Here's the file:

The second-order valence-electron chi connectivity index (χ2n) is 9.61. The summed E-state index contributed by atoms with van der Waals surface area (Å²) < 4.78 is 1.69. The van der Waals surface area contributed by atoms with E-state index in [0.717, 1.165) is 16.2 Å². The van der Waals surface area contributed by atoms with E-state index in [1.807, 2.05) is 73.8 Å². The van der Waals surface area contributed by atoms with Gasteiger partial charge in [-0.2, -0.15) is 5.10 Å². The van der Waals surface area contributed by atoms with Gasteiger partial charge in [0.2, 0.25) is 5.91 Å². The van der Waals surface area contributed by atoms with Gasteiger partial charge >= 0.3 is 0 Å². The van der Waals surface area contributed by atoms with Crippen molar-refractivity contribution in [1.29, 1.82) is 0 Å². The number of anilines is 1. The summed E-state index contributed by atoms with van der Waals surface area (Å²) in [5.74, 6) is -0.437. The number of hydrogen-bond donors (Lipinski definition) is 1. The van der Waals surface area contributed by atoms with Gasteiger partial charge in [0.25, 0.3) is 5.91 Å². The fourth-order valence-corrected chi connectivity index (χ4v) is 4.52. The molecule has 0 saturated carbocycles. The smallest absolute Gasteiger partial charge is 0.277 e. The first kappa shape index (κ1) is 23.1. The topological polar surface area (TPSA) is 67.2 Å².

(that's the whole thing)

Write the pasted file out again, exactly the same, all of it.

The second-order valence-electron chi connectivity index (χ2n) is 9.61. The summed E-state index contributed by atoms with van der Waals surface area (Å²) < 4.78 is 1.69. The van der Waals surface area contributed by atoms with E-state index in [0.717, 1.165) is 16.2 Å². The van der Waals surface area contributed by atoms with E-state index in [1.807, 2.05) is 73.8 Å². The van der Waals surface area contributed by atoms with Gasteiger partial charge in [-0.2, -0.15) is 5.10 Å². The van der Waals surface area contributed by atoms with Gasteiger partial charge in [0.2, 0.25) is 5.91 Å². The van der Waals surface area contributed by atoms with Gasteiger partial charge >= 0.3 is 0 Å². The van der Waals surface area contributed by atoms with Crippen molar-refractivity contribution in [1.29, 1.82) is 0 Å². The number of anilines is 1. The summed E-state index contributed by atoms with van der Waals surface area (Å²) in [5.74, 6) is -0.437. The number of hydrogen-bond donors (Lipinski definition) is 1. The van der Waals surface area contributed by atoms with Gasteiger partial charge in [0.25, 0.3) is 5.91 Å². The fourth-order valence-corrected chi connectivity index (χ4v) is 4.52. The molecule has 0 saturated carbocycles. The smallest absolute Gasteiger partial charge is 0.277 e. The first kappa shape index (κ1) is 23.1. The topological polar surface area (TPSA) is 67.2 Å².